The B&W Connoisseur’s Camera?

The  Leica M Monochrom

Leica M Monochrom. Photo: © Leica

It does at first glance appear a tad odd; a digital camera that only shoots in black and white. There are two types of photographer who this camera will appeal too though; the high end enthusiast who is into monochrome photography and also the established professional photographer who has made a name for themselves by shooting black and white.

I’m very much hoping to do a hands on review soon, but meanwhile, Andreas Jürgensen from the Leica Forum has done an interesting video review.

The camera certainly appears not to be a Leica M9 which just shoots in B&W. It does indeed have a brand new sensor and it’s ISO range is upped to 10,000. Watching the video and listening to Andreas’ conclusions, the camera produces noiseless images at 3200 ISO and absolutely usable images at 8000 ISO. The sensor also renders massive amounts of micro detail. This camera appears to be an astonishing tool; an interesting concept brought to life with a brave decision making by Leica and also executed in a magnificent way. I really cannot wait to shoot with this camera and make some prints on my iPF6300 and Hahnemuhle paper!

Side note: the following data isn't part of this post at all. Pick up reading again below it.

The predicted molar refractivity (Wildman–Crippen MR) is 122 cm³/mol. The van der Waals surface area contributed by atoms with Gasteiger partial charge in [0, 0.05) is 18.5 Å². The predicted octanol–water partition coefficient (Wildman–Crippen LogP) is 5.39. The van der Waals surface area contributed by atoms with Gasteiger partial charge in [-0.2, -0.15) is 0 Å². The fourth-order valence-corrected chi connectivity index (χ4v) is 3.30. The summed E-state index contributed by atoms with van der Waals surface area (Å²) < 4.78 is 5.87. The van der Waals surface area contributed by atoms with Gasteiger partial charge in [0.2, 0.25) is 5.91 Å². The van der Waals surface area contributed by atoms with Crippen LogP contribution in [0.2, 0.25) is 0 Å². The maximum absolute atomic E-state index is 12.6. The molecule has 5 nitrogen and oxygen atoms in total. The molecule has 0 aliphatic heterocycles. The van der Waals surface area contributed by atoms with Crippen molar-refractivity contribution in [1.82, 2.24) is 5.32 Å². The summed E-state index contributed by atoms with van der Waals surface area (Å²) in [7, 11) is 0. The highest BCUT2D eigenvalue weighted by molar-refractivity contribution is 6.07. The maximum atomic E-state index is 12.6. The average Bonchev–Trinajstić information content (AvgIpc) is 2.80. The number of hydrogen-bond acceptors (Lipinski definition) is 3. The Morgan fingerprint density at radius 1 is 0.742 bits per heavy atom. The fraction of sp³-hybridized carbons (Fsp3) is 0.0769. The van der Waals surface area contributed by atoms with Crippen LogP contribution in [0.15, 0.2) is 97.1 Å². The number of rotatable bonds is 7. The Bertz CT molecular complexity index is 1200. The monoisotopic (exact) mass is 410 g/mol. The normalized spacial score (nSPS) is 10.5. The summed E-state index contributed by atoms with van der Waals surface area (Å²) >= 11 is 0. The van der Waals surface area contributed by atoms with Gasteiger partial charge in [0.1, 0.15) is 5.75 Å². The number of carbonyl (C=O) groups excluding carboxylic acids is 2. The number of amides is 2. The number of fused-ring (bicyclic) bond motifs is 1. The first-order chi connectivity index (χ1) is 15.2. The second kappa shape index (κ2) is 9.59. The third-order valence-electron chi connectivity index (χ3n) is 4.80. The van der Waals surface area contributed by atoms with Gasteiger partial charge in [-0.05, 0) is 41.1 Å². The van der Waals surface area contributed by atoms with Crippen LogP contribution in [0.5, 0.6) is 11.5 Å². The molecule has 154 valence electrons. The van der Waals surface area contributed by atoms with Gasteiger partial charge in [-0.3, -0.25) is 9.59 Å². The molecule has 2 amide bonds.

Update: I’ve just read a fantastic piece by Jonathan Slack on the Leica M Monochrom; well worth a read and definitely check out the wonderful gallery of images.

Update: There are some images by Magnum Photos photographer Jacob Aue Sobol on the Leica M Monochrom site that are well worth checking out.

3 responses to “The B&W Connoisseur’s Camera?

  1. Who would ever believe that Leica camera not the largest camera company in the world would cater to such a small minority of B&W shooters, well they did. They will sell some of these specialty camera’s to a few pro’s and to those wealthy, odd ball, B&W, shooters.

  2. As he says in the video it’s just like when shooting with film as a pro we would carry two bodies, one loaded with colour film and one with black and white. Now I just need two M9’s! Looks very impressive, would love to try one out.

    • The more pictures I see, the more impressed I am too. It appears to have the resolving power of a medium format camera, but produces such beautifully clean files at high ISOs. I’d love to try one out too! I must admit to not missing those days of a colour body and a BW body and the constant juggling of film when reloading each one at haste! Amazingly, I only ever made one mistake and thankfully figured it out soon enough so as not to have lost too many pictures!!

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